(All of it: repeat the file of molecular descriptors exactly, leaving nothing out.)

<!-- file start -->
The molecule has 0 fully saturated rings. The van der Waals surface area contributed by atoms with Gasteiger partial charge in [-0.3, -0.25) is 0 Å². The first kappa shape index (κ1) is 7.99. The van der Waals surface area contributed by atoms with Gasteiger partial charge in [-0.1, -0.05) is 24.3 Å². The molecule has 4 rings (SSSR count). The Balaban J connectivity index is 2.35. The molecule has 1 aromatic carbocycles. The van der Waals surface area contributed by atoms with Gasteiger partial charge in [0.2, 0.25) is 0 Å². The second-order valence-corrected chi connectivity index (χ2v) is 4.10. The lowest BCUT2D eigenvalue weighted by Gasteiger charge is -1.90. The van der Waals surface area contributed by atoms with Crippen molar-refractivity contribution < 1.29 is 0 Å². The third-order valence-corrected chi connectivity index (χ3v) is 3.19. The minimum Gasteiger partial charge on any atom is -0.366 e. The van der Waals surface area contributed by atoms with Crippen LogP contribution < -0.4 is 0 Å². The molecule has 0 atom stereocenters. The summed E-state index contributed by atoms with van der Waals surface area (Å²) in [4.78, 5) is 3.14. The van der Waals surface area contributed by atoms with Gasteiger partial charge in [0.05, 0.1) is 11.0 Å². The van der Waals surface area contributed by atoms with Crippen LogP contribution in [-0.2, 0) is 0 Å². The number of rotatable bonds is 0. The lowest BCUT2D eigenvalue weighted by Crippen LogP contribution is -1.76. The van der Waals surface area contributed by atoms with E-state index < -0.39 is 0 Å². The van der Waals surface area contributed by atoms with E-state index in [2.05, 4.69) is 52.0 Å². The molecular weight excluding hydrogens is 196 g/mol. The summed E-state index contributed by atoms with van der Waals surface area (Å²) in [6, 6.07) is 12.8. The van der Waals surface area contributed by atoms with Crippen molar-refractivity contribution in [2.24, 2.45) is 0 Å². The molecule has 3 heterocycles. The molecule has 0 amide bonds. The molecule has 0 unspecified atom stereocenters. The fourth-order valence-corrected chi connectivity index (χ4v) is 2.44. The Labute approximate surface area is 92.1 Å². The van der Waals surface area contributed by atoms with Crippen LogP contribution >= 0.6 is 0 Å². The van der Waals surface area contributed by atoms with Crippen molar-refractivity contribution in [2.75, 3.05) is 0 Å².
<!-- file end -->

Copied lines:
The molecule has 0 fully saturated rings. The van der Waals surface area contributed by atoms with Gasteiger partial charge in [-0.3, -0.25) is 0 Å². The first kappa shape index (κ1) is 7.99. The van der Waals surface area contributed by atoms with Gasteiger partial charge in [-0.1, -0.05) is 24.3 Å². The molecule has 4 rings (SSSR count). The Balaban J connectivity index is 2.35. The molecule has 1 aromatic carbocycles. The van der Waals surface area contributed by atoms with Gasteiger partial charge in [0.2, 0.25) is 0 Å². The second-order valence-corrected chi connectivity index (χ2v) is 4.10. The lowest BCUT2D eigenvalue weighted by Gasteiger charge is -1.90. The van der Waals surface area contributed by atoms with Crippen molar-refractivity contribution < 1.29 is 0 Å². The third-order valence-corrected chi connectivity index (χ3v) is 3.19. The minimum Gasteiger partial charge on any atom is -0.366 e. The van der Waals surface area contributed by atoms with Crippen LogP contribution < -0.4 is 0 Å². The molecule has 0 atom stereocenters. The summed E-state index contributed by atoms with van der Waals surface area (Å²) in [4.78, 5) is 3.14. The van der Waals surface area contributed by atoms with Gasteiger partial charge in [0.05, 0.1) is 11.0 Å². The van der Waals surface area contributed by atoms with Crippen LogP contribution in [-0.2, 0) is 0 Å². The number of rotatable bonds is 0. The lowest BCUT2D eigenvalue weighted by Crippen LogP contribution is -1.76. The van der Waals surface area contributed by atoms with E-state index < -0.39 is 0 Å². The van der Waals surface area contributed by atoms with E-state index in [2.05, 4.69) is 52.0 Å². The molecular weight excluding hydrogens is 196 g/mol. The summed E-state index contributed by atoms with van der Waals surface area (Å²) in [6, 6.07) is 12.8. The van der Waals surface area contributed by atoms with Crippen molar-refractivity contribution in [2.24, 2.45) is 0 Å². The molecule has 3 heterocycles. The molecule has 0 amide bonds. The molecule has 0 unspecified atom stereocenters. The fourth-order valence-corrected chi connectivity index (χ4v) is 2.44. The Labute approximate surface area is 92.1 Å². The van der Waals surface area contributed by atoms with Crippen LogP contribution >= 0.6 is 0 Å². The van der Waals surface area contributed by atoms with Crippen molar-refractivity contribution in [2.75, 3.05) is 0 Å².